Users of the popular crypto exchange FTX have lost millions of dollars to a phishing exploit using a fake version of a website belonging to the trading platform 3Commas. However, FTX has promised to make their users whole again.
The phishing exploit was first reported by Chinese crypto journalist Colin Wu, who runs the popular Wu Blockchain Twitter account, saying that one user found that his FTX account had been trading on its own via a third-party API connection.
“[the] API was trading DMG more than 5,000 times, stealing nearly $1.6 million such as BTC, ETH, FTT, etc. from his account,” the Twitter account explained.
The trades reportedly took place on the third-part trading platform 3Commas, and were sent to FTX via an API connection – a common technology used to have different online platforms communicate with each other.
According to the Twitter account, FTX has admitted that the 3Commas API key has been leaked, and that this was not an isolated case.
“There have been four incidents of coin theft by stealing API KEYs and contra trading in FTX,” a tweet posted later said, while noting that three of the cases were linked to 3Commas.
The situation was later addressed in tweet by 3Commas, where the trading platform said that the situation is treated with “top priority.”
“We have the highest security with 2FA and OTP on login etc to ensure that user accounts are always secure. We are in touch with the user to ensure they get all the support needed,” the company further added.
Shortly after, a blog post by 3Commas went into further detail on the incident, saying the theft of API keys happened on phishing websites “mocked up to resemble the 3Commas interface.”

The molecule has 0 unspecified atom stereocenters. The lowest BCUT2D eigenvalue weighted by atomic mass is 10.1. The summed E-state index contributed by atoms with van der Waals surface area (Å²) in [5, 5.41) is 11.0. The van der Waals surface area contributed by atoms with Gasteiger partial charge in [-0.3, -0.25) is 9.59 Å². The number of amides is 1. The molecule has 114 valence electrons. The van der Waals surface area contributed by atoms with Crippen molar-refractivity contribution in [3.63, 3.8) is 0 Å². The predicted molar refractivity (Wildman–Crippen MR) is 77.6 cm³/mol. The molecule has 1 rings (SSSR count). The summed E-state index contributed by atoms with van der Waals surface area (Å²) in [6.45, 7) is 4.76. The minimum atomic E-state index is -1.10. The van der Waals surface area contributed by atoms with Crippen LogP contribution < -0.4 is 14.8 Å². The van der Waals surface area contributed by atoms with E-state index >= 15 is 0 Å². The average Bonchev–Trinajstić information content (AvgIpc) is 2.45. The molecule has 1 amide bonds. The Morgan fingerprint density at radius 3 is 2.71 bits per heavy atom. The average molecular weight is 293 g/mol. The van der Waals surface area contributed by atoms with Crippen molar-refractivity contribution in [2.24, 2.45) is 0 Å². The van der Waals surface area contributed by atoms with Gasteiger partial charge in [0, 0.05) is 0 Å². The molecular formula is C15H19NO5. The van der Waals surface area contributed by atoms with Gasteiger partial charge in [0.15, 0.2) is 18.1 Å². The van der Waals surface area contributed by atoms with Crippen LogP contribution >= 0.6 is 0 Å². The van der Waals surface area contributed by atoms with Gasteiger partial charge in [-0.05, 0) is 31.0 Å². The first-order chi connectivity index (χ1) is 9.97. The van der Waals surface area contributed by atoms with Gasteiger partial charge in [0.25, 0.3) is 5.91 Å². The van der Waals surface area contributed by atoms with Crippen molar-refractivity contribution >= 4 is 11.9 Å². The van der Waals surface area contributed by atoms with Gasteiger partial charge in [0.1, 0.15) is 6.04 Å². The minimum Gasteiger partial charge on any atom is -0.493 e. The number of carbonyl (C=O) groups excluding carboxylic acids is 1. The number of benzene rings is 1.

“There have been no breaches of either 3Commas’ account security and API encryption systems, nor the account security and API encryption systems of our partner exchanges,” the trading platform stressed, while noting that “only three users claim to have been affected.”
SBF: FTX has “huge number of controls in place”
Commenting on the incident late Sunday night UTC time, FTX CEO Sam Bankman-Fried said on Twitter that phishing scams in crypto lately have become “sophisticated.”
He added that FTX has “a huge number of controls in place” to prevent fake versions of its own website from popping up and fooling users, but also made it clear that there is little the exchange can do about other websites being impersonated.
Despite Bankman-Fired insisting on the issue with the latest phishing attack being an issue with 3Commas’ website and not FTX’s, he did promise that his exchange will compensate affected FTX users this time.
“THIS IS A ONE-TIME THING AND WE WILL NOT DO THIS GOING FORWARD,” the exchange boss made clear.
For now, both FTX and 3Commas have disabled all APIs for accounts deemed to have suspicious activity. Affected users will instead be asked to create new API keys.
Social Media Scammers: A ‘Familiar Pattern’ for Crypto Fraudsters
The Fukuoka Prefectural Police’s Investigative Division remarked that the case followed a similar pattern, whereby overseas-based individuals attempt to gain people’s trust on social media sites and dating apps – seeking to trick them into sending their coins to crypto wallets actually run by bogus crypto exchange operators.
Most do this by posing as attractive foreign men or women and then allowing them to “make a profit to gain their trust,” before “defrauding them out of a large sum of money.”
A was quoted as saying:
“I dropped my guard when I saw that I was making a profit. I didn’t know much about crypto. I didn’t even realize that my friend and I were being deceived.”
Last year, convenience store workers successfully stepped in to prevent instances of crypto fraud, while in 2018, a crypto fraudster tricked an 84-year-old woman out of $9,000.